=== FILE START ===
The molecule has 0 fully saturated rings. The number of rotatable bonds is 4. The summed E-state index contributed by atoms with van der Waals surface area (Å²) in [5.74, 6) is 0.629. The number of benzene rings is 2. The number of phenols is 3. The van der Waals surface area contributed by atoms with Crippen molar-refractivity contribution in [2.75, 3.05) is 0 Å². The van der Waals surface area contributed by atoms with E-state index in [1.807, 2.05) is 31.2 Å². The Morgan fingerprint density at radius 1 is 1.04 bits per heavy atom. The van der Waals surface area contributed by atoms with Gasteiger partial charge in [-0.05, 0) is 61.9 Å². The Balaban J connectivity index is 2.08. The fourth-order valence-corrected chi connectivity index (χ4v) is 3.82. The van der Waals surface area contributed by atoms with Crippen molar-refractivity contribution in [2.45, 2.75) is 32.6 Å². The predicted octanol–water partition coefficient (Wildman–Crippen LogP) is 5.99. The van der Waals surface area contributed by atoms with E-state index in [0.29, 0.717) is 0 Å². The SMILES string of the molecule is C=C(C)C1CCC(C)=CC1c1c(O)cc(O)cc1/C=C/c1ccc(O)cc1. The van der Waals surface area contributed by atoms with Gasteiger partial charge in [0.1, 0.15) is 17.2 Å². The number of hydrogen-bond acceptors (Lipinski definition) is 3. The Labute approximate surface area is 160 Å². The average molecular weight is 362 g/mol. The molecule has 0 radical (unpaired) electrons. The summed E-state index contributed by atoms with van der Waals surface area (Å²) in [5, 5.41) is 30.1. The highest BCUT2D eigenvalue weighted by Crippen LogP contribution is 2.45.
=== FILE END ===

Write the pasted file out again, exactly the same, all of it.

The molecule has 0 fully saturated rings. The number of rotatable bonds is 4. The summed E-state index contributed by atoms with van der Waals surface area (Å²) in [5.74, 6) is 0.629. The number of benzene rings is 2. The number of phenols is 3. The van der Waals surface area contributed by atoms with Crippen molar-refractivity contribution in [2.75, 3.05) is 0 Å². The van der Waals surface area contributed by atoms with E-state index in [1.807, 2.05) is 31.2 Å². The Morgan fingerprint density at radius 1 is 1.04 bits per heavy atom. The van der Waals surface area contributed by atoms with Gasteiger partial charge in [-0.05, 0) is 61.9 Å². The Balaban J connectivity index is 2.08. The fourth-order valence-corrected chi connectivity index (χ4v) is 3.82. The van der Waals surface area contributed by atoms with Crippen molar-refractivity contribution in [2.45, 2.75) is 32.6 Å². The predicted octanol–water partition coefficient (Wildman–Crippen LogP) is 5.99. The van der Waals surface area contributed by atoms with E-state index in [0.29, 0.717) is 0 Å². The SMILES string of the molecule is C=C(C)C1CCC(C)=CC1c1c(O)cc(O)cc1/C=C/c1ccc(O)cc1. The van der Waals surface area contributed by atoms with Gasteiger partial charge in [0.1, 0.15) is 17.2 Å². The number of hydrogen-bond acceptors (Lipinski definition) is 3. The Labute approximate surface area is 160 Å². The average molecular weight is 362 g/mol. The molecule has 0 radical (unpaired) electrons. The summed E-state index contributed by atoms with van der Waals surface area (Å²) in [5, 5.41) is 30.1. The highest BCUT2D eigenvalue weighted by Crippen LogP contribution is 2.45.